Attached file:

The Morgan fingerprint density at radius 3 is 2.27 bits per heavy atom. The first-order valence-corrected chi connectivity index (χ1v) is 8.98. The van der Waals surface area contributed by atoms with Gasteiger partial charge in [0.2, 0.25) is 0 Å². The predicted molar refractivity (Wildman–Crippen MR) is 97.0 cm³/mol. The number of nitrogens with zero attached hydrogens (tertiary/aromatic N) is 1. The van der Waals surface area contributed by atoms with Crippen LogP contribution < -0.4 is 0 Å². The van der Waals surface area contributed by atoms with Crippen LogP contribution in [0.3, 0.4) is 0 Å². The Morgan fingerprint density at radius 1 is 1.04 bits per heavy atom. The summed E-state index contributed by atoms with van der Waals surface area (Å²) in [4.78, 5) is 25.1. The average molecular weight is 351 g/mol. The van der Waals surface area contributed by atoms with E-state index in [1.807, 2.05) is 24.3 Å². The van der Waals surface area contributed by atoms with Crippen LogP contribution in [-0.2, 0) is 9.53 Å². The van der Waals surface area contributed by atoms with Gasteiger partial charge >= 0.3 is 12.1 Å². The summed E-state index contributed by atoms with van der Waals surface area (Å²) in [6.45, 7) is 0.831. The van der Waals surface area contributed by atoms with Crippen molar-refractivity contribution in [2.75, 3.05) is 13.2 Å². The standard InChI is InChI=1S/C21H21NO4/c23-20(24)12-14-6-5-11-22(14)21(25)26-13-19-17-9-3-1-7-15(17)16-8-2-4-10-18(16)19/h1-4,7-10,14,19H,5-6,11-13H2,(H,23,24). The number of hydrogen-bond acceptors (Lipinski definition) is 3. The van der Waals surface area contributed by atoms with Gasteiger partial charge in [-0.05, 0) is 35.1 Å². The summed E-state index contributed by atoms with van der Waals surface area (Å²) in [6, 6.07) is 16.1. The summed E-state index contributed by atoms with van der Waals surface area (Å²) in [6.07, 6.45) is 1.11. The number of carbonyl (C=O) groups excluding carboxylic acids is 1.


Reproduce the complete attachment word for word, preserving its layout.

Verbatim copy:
The Morgan fingerprint density at radius 3 is 2.27 bits per heavy atom. The first-order valence-corrected chi connectivity index (χ1v) is 8.98. The van der Waals surface area contributed by atoms with Gasteiger partial charge in [0.2, 0.25) is 0 Å². The predicted molar refractivity (Wildman–Crippen MR) is 97.0 cm³/mol. The number of nitrogens with zero attached hydrogens (tertiary/aromatic N) is 1. The van der Waals surface area contributed by atoms with Crippen LogP contribution < -0.4 is 0 Å². The van der Waals surface area contributed by atoms with Crippen LogP contribution in [0.3, 0.4) is 0 Å². The Morgan fingerprint density at radius 1 is 1.04 bits per heavy atom. The summed E-state index contributed by atoms with van der Waals surface area (Å²) in [4.78, 5) is 25.1. The average molecular weight is 351 g/mol. The van der Waals surface area contributed by atoms with E-state index in [1.807, 2.05) is 24.3 Å². The van der Waals surface area contributed by atoms with Crippen LogP contribution in [-0.2, 0) is 9.53 Å². The van der Waals surface area contributed by atoms with Gasteiger partial charge >= 0.3 is 12.1 Å². The summed E-state index contributed by atoms with van der Waals surface area (Å²) in [6.45, 7) is 0.831. The van der Waals surface area contributed by atoms with Crippen molar-refractivity contribution in [2.75, 3.05) is 13.2 Å². The standard InChI is InChI=1S/C21H21NO4/c23-20(24)12-14-6-5-11-22(14)21(25)26-13-19-17-9-3-1-7-15(17)16-8-2-4-10-18(16)19/h1-4,7-10,14,19H,5-6,11-13H2,(H,23,24). The number of hydrogen-bond acceptors (Lipinski definition) is 3. The van der Waals surface area contributed by atoms with Gasteiger partial charge in [-0.05, 0) is 35.1 Å². The summed E-state index contributed by atoms with van der Waals surface area (Å²) in [6, 6.07) is 16.1. The summed E-state index contributed by atoms with van der Waals surface area (Å²) in [6.07, 6.45) is 1.11. The number of carbonyl (C=O) groups excluding carboxylic acids is 1.